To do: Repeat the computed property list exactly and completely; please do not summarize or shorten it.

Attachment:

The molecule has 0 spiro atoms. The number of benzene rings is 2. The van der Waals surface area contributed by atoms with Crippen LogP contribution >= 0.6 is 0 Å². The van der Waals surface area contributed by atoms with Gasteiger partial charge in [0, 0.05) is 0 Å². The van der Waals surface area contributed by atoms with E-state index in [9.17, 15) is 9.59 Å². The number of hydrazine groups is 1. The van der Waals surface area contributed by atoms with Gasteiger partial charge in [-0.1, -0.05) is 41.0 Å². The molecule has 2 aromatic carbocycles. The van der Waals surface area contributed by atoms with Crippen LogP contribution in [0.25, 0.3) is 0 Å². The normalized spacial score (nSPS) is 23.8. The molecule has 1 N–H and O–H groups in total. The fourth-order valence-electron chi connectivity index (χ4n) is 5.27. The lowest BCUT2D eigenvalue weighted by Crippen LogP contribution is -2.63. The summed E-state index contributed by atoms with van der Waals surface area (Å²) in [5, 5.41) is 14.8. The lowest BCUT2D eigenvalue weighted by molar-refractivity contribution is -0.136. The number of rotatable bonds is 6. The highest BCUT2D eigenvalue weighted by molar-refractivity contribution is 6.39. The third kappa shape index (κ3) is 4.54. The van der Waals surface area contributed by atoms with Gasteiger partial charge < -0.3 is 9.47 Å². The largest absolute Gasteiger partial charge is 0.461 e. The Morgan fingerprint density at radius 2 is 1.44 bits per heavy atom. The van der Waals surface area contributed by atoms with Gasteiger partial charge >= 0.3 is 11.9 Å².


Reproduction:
The molecule has 0 spiro atoms. The number of benzene rings is 2. The van der Waals surface area contributed by atoms with Crippen LogP contribution >= 0.6 is 0 Å². The van der Waals surface area contributed by atoms with Gasteiger partial charge in [0, 0.05) is 0 Å². The van der Waals surface area contributed by atoms with E-state index in [9.17, 15) is 9.59 Å². The number of hydrazine groups is 1. The van der Waals surface area contributed by atoms with Gasteiger partial charge in [-0.1, -0.05) is 41.0 Å². The molecule has 2 aromatic carbocycles. The van der Waals surface area contributed by atoms with Crippen LogP contribution in [0.25, 0.3) is 0 Å². The normalized spacial score (nSPS) is 23.8. The molecule has 1 N–H and O–H groups in total. The fourth-order valence-electron chi connectivity index (χ4n) is 5.27. The lowest BCUT2D eigenvalue weighted by Crippen LogP contribution is -2.63. The summed E-state index contributed by atoms with van der Waals surface area (Å²) in [5, 5.41) is 14.8. The lowest BCUT2D eigenvalue weighted by molar-refractivity contribution is -0.136. The number of rotatable bonds is 6. The highest BCUT2D eigenvalue weighted by molar-refractivity contribution is 6.39. The third kappa shape index (κ3) is 4.54. The van der Waals surface area contributed by atoms with Gasteiger partial charge < -0.3 is 9.47 Å². The largest absolute Gasteiger partial charge is 0.461 e. The Morgan fingerprint density at radius 2 is 1.44 bits per heavy atom. The van der Waals surface area contributed by atoms with Gasteiger partial charge >= 0.3 is 11.9 Å².